I didn’t get a photo of Jeran giving his testimony yesterday evening at the Junior High Youth Group at his church, but I can tell you it was a very emotional story about how and when he found his faith in God. He will be 17 next month and knows pretty much exactly what his future will be. We’re very proud of him.

Cheers.

March Madness, Softball, and a Puppy

The games have already begun and according to the bracket I made here I’m already a loser. Well, some may say I was already a loser for various other things I’ve said and done, but I’m thinking I don’t really care about that. But the brackets … Only two games played so far and I missed on both. Now I can only hope that none of my picks win so I’ll still have a nice clean bracket of choices, all with little ‘x’s’ in a circle to indicate the loss. My one consolation with regard to this is that ‘Bing’ lost both of them, too.

I’m guessing that many of you couldn’t care less about NCAA basketball. That’s kind of me, too, until this time of year when things get exciting. It’s way more fun than watching the pros play. My opinion, of course.

It’s still raining here, but we did have one glorious day of sunshine when we drove to Eugene to watch the lovely Maryssa Santi play some fast pitch softball for Eastern Oregon University. It’s like God looked down on us and decided to give us a nice day to sit in the sun and watch the games. They played four games over two days (Sunday & Monday) and won all four. We only got to watch 1 and 3/4 of those games, but it was fun.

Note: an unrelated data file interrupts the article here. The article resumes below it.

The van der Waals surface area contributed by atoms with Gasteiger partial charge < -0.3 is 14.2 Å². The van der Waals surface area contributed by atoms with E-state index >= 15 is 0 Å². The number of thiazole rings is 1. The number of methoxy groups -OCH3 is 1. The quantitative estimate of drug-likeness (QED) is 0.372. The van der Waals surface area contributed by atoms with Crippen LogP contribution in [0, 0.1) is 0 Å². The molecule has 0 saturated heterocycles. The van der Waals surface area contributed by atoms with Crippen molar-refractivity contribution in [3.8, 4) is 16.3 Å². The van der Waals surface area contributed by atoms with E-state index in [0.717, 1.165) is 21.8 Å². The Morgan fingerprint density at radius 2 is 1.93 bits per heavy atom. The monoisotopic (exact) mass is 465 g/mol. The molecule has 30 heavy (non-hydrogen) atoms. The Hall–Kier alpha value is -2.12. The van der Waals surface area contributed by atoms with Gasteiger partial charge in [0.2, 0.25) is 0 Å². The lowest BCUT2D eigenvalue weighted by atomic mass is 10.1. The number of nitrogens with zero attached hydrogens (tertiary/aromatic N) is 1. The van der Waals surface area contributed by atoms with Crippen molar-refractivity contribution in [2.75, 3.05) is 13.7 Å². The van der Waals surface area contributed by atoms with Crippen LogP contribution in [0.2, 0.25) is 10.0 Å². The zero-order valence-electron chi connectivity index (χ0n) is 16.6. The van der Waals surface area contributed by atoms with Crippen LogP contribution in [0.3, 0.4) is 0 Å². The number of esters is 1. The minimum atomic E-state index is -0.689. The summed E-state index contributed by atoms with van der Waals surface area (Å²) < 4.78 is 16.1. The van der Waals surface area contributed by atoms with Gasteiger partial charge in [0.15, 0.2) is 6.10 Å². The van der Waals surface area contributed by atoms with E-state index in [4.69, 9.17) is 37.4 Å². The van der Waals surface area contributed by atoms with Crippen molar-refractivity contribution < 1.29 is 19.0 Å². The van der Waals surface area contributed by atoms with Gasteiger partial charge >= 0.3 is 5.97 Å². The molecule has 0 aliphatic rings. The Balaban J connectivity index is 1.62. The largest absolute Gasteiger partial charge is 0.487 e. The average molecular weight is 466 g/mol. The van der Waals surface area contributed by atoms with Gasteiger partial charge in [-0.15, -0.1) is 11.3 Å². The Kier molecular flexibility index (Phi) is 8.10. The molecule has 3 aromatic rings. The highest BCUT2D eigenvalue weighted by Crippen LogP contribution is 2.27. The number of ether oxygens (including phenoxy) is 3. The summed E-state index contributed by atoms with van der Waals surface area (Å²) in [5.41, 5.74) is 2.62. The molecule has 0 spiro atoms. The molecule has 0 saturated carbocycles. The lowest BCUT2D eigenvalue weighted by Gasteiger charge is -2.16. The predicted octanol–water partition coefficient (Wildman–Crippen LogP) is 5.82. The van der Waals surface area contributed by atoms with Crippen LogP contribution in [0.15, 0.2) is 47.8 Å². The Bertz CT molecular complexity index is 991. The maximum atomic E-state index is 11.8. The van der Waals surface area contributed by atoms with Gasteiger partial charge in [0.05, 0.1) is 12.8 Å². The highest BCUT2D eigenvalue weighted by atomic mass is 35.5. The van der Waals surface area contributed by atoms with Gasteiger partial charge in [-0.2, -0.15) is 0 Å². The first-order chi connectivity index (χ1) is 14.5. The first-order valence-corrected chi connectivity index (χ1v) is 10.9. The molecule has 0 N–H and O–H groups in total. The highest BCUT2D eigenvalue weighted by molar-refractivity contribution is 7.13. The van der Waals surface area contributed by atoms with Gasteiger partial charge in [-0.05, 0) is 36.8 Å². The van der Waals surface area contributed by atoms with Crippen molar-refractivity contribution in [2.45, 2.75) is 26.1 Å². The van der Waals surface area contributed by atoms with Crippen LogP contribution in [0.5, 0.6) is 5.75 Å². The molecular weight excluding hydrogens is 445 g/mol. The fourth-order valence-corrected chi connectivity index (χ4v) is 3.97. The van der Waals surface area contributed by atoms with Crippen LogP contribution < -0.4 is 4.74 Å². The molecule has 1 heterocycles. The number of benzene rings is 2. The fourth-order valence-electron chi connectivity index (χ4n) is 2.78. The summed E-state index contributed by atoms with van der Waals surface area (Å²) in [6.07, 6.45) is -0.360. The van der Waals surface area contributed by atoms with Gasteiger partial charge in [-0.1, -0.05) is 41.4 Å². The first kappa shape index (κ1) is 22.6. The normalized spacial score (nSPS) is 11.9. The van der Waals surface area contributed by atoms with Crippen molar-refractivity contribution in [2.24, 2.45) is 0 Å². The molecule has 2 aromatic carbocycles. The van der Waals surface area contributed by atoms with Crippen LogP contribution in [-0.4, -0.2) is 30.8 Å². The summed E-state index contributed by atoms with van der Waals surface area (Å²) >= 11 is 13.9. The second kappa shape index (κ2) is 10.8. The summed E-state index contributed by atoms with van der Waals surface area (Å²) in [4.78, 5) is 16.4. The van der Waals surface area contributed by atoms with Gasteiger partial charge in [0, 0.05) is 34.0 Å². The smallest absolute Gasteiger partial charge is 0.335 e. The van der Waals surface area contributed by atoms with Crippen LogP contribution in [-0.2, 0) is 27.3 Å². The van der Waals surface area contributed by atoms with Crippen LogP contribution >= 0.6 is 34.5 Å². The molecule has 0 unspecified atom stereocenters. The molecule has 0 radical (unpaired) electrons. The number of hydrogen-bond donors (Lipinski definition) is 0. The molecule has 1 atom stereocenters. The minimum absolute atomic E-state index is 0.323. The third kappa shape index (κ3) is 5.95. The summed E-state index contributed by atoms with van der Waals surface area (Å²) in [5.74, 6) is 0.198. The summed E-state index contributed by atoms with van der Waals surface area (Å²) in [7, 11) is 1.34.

Lydia brought her new family member, Kylo, along for the 2.5 hour ride because he’s only 5 weeks old and is hard to put down. He’s kinda cute. This is Matt holding him, trying to keep him calm. Yeah, like that’s a problem because he sleeps about 90% of the time.

On the way, Lydia gnawed on the breakfast burrito she bought at Muchas Gracias before we picked up her and her Mom, Jennifer for the ride. I probably could have eaten one of those, too, but no one asked. I’ve had them before and they are really good.

EOU won the first game 7-4 and they were ahead 7-1 when we had to leave during the late innings of the 2nd game. They won that one, too, 9-5. On Monday EOU won 10-1 and 1-0 (I think). It was a good trip for the girls to win all four games on the road like that.

Now, back to the puppy …

 

Here’s Maryssa #10, 2nd base … she’s a junior at EOU.

Here’s Steffani, Maryssa’s Mom, Bob’s Wife, My Brother’s Daughter …

Here’s Maryssa and Lydia, Diane (in the hat), and Jennifer …

And that pretty much covers the trip. The puppy slept through the 5 hour trip, interrupted by a couple of softball games during which he was adored, and held, by all the pretty girls who walked by. Guys seem to be more immune to puppy cuteness than girls.

Lucky dog.

Kylo joins Solo (a big dog) and Boba the cat. Perhaps you can sense the ‘Star Wars’ theme for the Walter’s Family Pets.